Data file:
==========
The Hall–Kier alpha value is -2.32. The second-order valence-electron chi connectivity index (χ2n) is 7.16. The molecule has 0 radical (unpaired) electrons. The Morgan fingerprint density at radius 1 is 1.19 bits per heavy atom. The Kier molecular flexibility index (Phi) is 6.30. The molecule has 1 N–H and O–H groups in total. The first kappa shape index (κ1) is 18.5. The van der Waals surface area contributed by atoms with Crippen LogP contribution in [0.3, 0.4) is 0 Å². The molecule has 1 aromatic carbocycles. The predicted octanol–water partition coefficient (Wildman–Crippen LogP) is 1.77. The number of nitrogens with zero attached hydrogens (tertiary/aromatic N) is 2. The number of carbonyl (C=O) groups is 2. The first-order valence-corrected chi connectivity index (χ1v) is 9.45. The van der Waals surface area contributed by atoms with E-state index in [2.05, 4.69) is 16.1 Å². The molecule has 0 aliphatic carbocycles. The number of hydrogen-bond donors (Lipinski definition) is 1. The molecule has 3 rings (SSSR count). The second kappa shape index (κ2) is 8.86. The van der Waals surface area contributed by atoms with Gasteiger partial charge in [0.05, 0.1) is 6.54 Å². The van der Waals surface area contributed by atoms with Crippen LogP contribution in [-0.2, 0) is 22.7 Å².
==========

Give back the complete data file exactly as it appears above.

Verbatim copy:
The Hall–Kier alpha value is -2.32. The second-order valence-electron chi connectivity index (χ2n) is 7.16. The molecule has 0 radical (unpaired) electrons. The Morgan fingerprint density at radius 1 is 1.19 bits per heavy atom. The Kier molecular flexibility index (Phi) is 6.30. The molecule has 1 N–H and O–H groups in total. The first kappa shape index (κ1) is 18.5. The van der Waals surface area contributed by atoms with Crippen LogP contribution in [0.3, 0.4) is 0 Å². The molecule has 1 aromatic carbocycles. The predicted octanol–water partition coefficient (Wildman–Crippen LogP) is 1.77. The number of nitrogens with zero attached hydrogens (tertiary/aromatic N) is 2. The number of carbonyl (C=O) groups is 2. The first-order valence-corrected chi connectivity index (χ1v) is 9.45. The van der Waals surface area contributed by atoms with E-state index in [2.05, 4.69) is 16.1 Å². The molecule has 0 aliphatic carbocycles. The number of hydrogen-bond donors (Lipinski definition) is 1. The molecule has 3 rings (SSSR count). The second kappa shape index (κ2) is 8.86. The van der Waals surface area contributed by atoms with Gasteiger partial charge in [0.05, 0.1) is 6.54 Å². The van der Waals surface area contributed by atoms with Crippen LogP contribution in [-0.2, 0) is 22.7 Å².